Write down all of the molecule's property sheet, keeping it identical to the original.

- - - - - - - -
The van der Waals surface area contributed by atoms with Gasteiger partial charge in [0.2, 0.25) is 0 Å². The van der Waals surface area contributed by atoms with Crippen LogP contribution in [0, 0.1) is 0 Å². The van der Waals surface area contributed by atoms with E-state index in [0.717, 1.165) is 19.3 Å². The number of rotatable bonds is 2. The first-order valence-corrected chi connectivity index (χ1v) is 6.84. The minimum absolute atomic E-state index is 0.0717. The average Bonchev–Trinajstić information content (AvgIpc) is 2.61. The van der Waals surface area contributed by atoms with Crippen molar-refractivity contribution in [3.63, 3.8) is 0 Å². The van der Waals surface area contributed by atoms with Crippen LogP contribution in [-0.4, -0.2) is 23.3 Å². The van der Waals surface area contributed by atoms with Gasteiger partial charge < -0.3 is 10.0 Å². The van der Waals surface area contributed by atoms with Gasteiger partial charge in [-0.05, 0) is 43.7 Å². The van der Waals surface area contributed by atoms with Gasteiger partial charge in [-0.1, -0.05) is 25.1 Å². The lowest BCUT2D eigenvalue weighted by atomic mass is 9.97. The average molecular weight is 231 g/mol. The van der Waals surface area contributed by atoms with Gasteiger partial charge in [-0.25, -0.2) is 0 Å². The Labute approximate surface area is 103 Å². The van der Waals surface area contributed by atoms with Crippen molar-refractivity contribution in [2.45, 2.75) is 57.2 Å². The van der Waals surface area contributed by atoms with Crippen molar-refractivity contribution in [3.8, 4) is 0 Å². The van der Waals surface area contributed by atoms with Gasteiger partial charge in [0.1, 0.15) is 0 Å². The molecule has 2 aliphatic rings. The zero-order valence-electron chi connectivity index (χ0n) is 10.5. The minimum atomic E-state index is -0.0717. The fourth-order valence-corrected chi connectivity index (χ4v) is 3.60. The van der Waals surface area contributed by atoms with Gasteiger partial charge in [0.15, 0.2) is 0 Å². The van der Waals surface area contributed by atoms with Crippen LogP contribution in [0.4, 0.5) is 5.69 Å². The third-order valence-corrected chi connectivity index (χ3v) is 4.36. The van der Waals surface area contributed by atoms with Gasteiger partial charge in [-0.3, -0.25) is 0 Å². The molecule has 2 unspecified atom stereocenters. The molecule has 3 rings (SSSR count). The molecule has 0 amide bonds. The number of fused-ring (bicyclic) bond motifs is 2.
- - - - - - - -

The van der Waals surface area contributed by atoms with Gasteiger partial charge in [0.2, 0.25) is 0 Å². The van der Waals surface area contributed by atoms with Crippen LogP contribution in [0, 0.1) is 0 Å². The van der Waals surface area contributed by atoms with E-state index in [0.717, 1.165) is 19.3 Å². The number of rotatable bonds is 2. The first-order valence-corrected chi connectivity index (χ1v) is 6.84. The minimum absolute atomic E-state index is 0.0717. The average Bonchev–Trinajstić information content (AvgIpc) is 2.61. The van der Waals surface area contributed by atoms with Crippen molar-refractivity contribution in [3.63, 3.8) is 0 Å². The van der Waals surface area contributed by atoms with Crippen LogP contribution in [-0.4, -0.2) is 23.3 Å². The van der Waals surface area contributed by atoms with Gasteiger partial charge < -0.3 is 10.0 Å². The van der Waals surface area contributed by atoms with Gasteiger partial charge in [-0.05, 0) is 43.7 Å². The van der Waals surface area contributed by atoms with Gasteiger partial charge in [-0.1, -0.05) is 25.1 Å². The lowest BCUT2D eigenvalue weighted by atomic mass is 9.97. The average molecular weight is 231 g/mol. The van der Waals surface area contributed by atoms with Gasteiger partial charge in [-0.25, -0.2) is 0 Å². The Labute approximate surface area is 103 Å². The van der Waals surface area contributed by atoms with Crippen molar-refractivity contribution in [2.45, 2.75) is 57.2 Å². The van der Waals surface area contributed by atoms with Crippen molar-refractivity contribution in [3.8, 4) is 0 Å². The van der Waals surface area contributed by atoms with Gasteiger partial charge in [0.1, 0.15) is 0 Å². The molecule has 2 aliphatic rings. The zero-order valence-electron chi connectivity index (χ0n) is 10.5. The minimum atomic E-state index is -0.0717. The fourth-order valence-corrected chi connectivity index (χ4v) is 3.60. The van der Waals surface area contributed by atoms with Gasteiger partial charge in [0.15, 0.2) is 0 Å². The van der Waals surface area contributed by atoms with Crippen LogP contribution in [0.4, 0.5) is 5.69 Å². The third-order valence-corrected chi connectivity index (χ3v) is 4.36. The van der Waals surface area contributed by atoms with Gasteiger partial charge in [-0.3, -0.25) is 0 Å². The molecule has 2 unspecified atom stereocenters. The molecule has 3 rings (SSSR count). The molecule has 0 amide bonds. The number of fused-ring (bicyclic) bond motifs is 2.